Don’t look now, but we’re entering the second quarter of 2020.
I know, I know. It seems like the year just started, and here we are welcoming the first buds and blossoms of Spring.
Time tends to slip away, especially in a profession that moves and changes as quickly as the law. That’s why it’s essential to have some sort of systemized approach to managing your time – whether it’s a software program or old-fashioned desk calendar.
Looking for some helpful hints on organizing your day, eliminating wasted time and staying on top of your obligations? Check out this article in Entrepreneur from James Rampton. One of his nuggets of advice: be comfortable doing nothing.
“That may sound counterproductive,” he writes. “But you can use it to your benefit. For example, when standing in line, don’t look at your phone. Just let your mind wander for a couple of minutes.”
Here are 14 other excerpts from Rampton’s Entrepreneur piece:
- Stop multitasking. “When you multitask, you’re splitting your attention. As a result, the quality of your work declines. It also wastes time. You spend more time switching between tasks than focusing on one thing at a time.”
- Start saying no. “Outside of your primary responsibilities, what could you delegate or automate? Are there things that could be dropped entirely from your schedule?”
- Embrace deadlines. “If there isn’t a deadline for a specific task, you’ll use up as much time as you want. If there is a time restraint, however, you’ll be more motivated to beat the clock.”
- Break projects into bite-sized chunks. “You’re more likely to procrastinate when you feel overwhelmed.”
- Write down your most common distractions. “Keep a list of everything that distracts you. It will help you identify and eventually thwart these interruptions. Keep it close to you so that whenever you get distracted, you make a note of it.”
- Focus on results, not hours. “Placing importance on hours and physical presence over action and results leads to a culture of inefficiency and anxiety.”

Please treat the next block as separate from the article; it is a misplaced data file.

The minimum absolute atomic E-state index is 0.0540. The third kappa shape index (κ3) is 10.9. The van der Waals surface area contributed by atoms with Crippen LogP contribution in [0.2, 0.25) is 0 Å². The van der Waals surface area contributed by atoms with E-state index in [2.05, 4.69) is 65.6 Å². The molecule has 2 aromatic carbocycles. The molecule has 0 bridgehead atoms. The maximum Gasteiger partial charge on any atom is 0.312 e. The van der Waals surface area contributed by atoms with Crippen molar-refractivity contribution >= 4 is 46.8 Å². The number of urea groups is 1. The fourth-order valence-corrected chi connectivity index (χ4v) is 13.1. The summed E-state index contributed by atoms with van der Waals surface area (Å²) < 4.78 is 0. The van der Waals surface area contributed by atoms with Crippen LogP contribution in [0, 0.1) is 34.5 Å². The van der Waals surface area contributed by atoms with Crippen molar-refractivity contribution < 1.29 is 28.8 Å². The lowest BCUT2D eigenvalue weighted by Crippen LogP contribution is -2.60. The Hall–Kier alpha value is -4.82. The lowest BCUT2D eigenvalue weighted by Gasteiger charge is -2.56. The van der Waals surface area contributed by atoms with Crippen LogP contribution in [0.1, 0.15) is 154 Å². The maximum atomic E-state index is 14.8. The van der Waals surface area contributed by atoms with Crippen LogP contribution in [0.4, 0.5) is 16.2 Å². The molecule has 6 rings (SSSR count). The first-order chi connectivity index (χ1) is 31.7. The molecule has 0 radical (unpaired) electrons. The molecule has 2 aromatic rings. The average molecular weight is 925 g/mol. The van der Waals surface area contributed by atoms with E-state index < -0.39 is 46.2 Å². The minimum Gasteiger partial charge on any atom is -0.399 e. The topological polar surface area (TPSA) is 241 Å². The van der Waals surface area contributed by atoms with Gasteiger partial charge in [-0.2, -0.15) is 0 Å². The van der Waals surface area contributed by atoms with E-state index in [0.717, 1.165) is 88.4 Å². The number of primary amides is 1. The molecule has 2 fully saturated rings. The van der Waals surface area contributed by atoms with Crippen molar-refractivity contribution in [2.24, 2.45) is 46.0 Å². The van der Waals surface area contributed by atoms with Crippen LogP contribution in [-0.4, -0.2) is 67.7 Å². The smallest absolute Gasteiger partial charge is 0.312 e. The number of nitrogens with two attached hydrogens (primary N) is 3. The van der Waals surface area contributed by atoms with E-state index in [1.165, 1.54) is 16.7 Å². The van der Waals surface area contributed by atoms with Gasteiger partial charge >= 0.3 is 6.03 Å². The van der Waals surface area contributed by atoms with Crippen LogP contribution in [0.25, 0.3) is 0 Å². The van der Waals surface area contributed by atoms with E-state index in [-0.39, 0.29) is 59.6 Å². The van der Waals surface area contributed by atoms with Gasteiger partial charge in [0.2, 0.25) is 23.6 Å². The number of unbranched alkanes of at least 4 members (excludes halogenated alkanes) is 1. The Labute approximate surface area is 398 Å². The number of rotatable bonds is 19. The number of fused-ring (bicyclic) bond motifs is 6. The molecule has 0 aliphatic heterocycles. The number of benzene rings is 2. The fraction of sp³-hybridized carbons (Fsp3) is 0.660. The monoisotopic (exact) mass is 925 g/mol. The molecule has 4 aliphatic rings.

- Cancel your next meeting. “Meetings can be a huge time drain, especially when they’re a waste of time. Even if they’re necessary, they can still pry you away from important work. Some people are scrapping meetings altogether and looking for alternatives like email, Slack or project management tools.”
- Follow the 1-minute rule. If a small, nagging task can be completed in under 60 seconds, do it. Right now.
- Finish what you start. This ties into the above tip. “Leaving something half-completed is stressful and distracting. It lingers on your mind until it’s finished. Even worse, you’re going to have to schedule a time to circle back to this task.”
- Stay positive. “When you’re in a good mood, people will want to help you out if you’re in a bind. It also prevents you from indulging in time-wasting activities like complaining.”
- Follow your ultradian rhythms. “Ultradian rhythms are the 120-minute biological intervals that our bodies go through throughout the day. We’re most productive during the first 90 minutes. After it peaks, your mental energy drops for roughly 30 minutes. By knowing your body’s rhythms, you can schedule your day more effectively.”
- Remember the planning fallacy. Most tasks take longer to complete than we think.
- Get out of your chair. “Alternate between sitting and standing throughout the day. It’s beneficial for your mental and physical health. It also improves your mood and energy levels, which in turn may boost your productivity. If you have to host a meeting, then consider a standing meeting.”
- Take care of yourself. “Make your self-care a priority. Make sure that you get enough Zs, eat healthily and block out times to exercise, meditate and do things that bring you joy.”
What tips would you share for getting the most out of your days?
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